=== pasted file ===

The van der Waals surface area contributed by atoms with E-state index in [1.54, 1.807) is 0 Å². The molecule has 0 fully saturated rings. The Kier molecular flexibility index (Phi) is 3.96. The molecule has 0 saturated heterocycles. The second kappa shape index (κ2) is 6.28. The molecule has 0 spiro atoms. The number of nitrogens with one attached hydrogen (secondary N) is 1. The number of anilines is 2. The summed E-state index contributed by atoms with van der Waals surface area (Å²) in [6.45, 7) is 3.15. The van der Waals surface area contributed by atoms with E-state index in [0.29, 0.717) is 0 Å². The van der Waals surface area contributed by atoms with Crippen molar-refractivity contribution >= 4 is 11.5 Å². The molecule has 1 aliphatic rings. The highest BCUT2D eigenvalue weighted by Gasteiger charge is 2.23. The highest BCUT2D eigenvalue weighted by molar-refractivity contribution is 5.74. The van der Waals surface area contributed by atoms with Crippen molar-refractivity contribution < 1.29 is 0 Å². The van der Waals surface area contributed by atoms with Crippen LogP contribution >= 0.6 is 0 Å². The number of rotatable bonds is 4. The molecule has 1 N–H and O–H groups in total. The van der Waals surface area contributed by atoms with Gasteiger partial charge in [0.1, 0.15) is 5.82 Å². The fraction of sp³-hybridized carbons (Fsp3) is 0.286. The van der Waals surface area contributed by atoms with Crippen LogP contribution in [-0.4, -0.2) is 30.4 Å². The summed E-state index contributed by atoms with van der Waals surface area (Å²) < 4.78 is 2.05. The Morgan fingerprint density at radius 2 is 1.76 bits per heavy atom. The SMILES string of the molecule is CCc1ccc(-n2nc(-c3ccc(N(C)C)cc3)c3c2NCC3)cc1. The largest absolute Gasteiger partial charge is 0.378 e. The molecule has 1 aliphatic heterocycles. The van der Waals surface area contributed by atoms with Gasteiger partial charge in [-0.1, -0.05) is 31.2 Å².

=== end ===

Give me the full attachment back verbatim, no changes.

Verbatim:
The van der Waals surface area contributed by atoms with E-state index in [1.54, 1.807) is 0 Å². The molecule has 0 fully saturated rings. The Kier molecular flexibility index (Phi) is 3.96. The molecule has 0 saturated heterocycles. The second kappa shape index (κ2) is 6.28. The molecule has 0 spiro atoms. The number of nitrogens with one attached hydrogen (secondary N) is 1. The number of anilines is 2. The summed E-state index contributed by atoms with van der Waals surface area (Å²) in [6.45, 7) is 3.15. The van der Waals surface area contributed by atoms with E-state index in [0.29, 0.717) is 0 Å². The van der Waals surface area contributed by atoms with Crippen molar-refractivity contribution >= 4 is 11.5 Å². The molecule has 1 aliphatic rings. The highest BCUT2D eigenvalue weighted by Gasteiger charge is 2.23. The highest BCUT2D eigenvalue weighted by molar-refractivity contribution is 5.74. The van der Waals surface area contributed by atoms with Crippen molar-refractivity contribution < 1.29 is 0 Å². The van der Waals surface area contributed by atoms with Crippen LogP contribution >= 0.6 is 0 Å². The number of rotatable bonds is 4. The molecule has 1 N–H and O–H groups in total. The van der Waals surface area contributed by atoms with Gasteiger partial charge in [0.1, 0.15) is 5.82 Å². The fraction of sp³-hybridized carbons (Fsp3) is 0.286. The van der Waals surface area contributed by atoms with Crippen LogP contribution in [-0.4, -0.2) is 30.4 Å². The summed E-state index contributed by atoms with van der Waals surface area (Å²) < 4.78 is 2.05. The Morgan fingerprint density at radius 2 is 1.76 bits per heavy atom. The SMILES string of the molecule is CCc1ccc(-n2nc(-c3ccc(N(C)C)cc3)c3c2NCC3)cc1. The largest absolute Gasteiger partial charge is 0.378 e. The molecule has 1 aliphatic heterocycles. The van der Waals surface area contributed by atoms with Gasteiger partial charge in [-0.1, -0.05) is 31.2 Å².